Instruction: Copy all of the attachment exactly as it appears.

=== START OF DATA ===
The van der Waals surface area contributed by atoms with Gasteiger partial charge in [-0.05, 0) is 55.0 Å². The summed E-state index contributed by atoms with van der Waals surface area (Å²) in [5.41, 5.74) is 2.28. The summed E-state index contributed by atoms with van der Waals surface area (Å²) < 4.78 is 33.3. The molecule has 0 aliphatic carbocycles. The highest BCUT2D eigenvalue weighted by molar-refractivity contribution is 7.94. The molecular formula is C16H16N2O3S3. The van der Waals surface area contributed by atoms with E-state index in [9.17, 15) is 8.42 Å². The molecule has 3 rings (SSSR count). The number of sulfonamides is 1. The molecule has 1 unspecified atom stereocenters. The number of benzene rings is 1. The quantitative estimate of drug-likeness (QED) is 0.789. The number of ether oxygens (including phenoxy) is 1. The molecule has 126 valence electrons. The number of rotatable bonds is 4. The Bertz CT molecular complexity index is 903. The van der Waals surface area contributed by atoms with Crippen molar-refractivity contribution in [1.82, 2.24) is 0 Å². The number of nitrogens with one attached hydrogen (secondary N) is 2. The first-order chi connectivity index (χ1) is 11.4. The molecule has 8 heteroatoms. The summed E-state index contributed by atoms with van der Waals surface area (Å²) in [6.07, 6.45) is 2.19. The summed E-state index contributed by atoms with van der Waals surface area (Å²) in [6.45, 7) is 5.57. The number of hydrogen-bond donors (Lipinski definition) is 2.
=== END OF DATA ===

The van der Waals surface area contributed by atoms with Gasteiger partial charge in [-0.05, 0) is 55.0 Å². The summed E-state index contributed by atoms with van der Waals surface area (Å²) in [5.41, 5.74) is 2.28. The summed E-state index contributed by atoms with van der Waals surface area (Å²) < 4.78 is 33.3. The molecule has 0 aliphatic carbocycles. The highest BCUT2D eigenvalue weighted by molar-refractivity contribution is 7.94. The molecular formula is C16H16N2O3S3. The van der Waals surface area contributed by atoms with E-state index in [9.17, 15) is 8.42 Å². The molecule has 3 rings (SSSR count). The number of sulfonamides is 1. The molecule has 1 unspecified atom stereocenters. The number of benzene rings is 1. The quantitative estimate of drug-likeness (QED) is 0.789. The number of ether oxygens (including phenoxy) is 1. The molecule has 126 valence electrons. The number of rotatable bonds is 4. The Bertz CT molecular complexity index is 903. The van der Waals surface area contributed by atoms with Crippen molar-refractivity contribution in [1.82, 2.24) is 0 Å². The number of nitrogens with one attached hydrogen (secondary N) is 2. The first-order chi connectivity index (χ1) is 11.4. The molecule has 8 heteroatoms. The summed E-state index contributed by atoms with van der Waals surface area (Å²) in [6.07, 6.45) is 2.19. The summed E-state index contributed by atoms with van der Waals surface area (Å²) in [6.45, 7) is 5.57. The number of hydrogen-bond donors (Lipinski definition) is 2.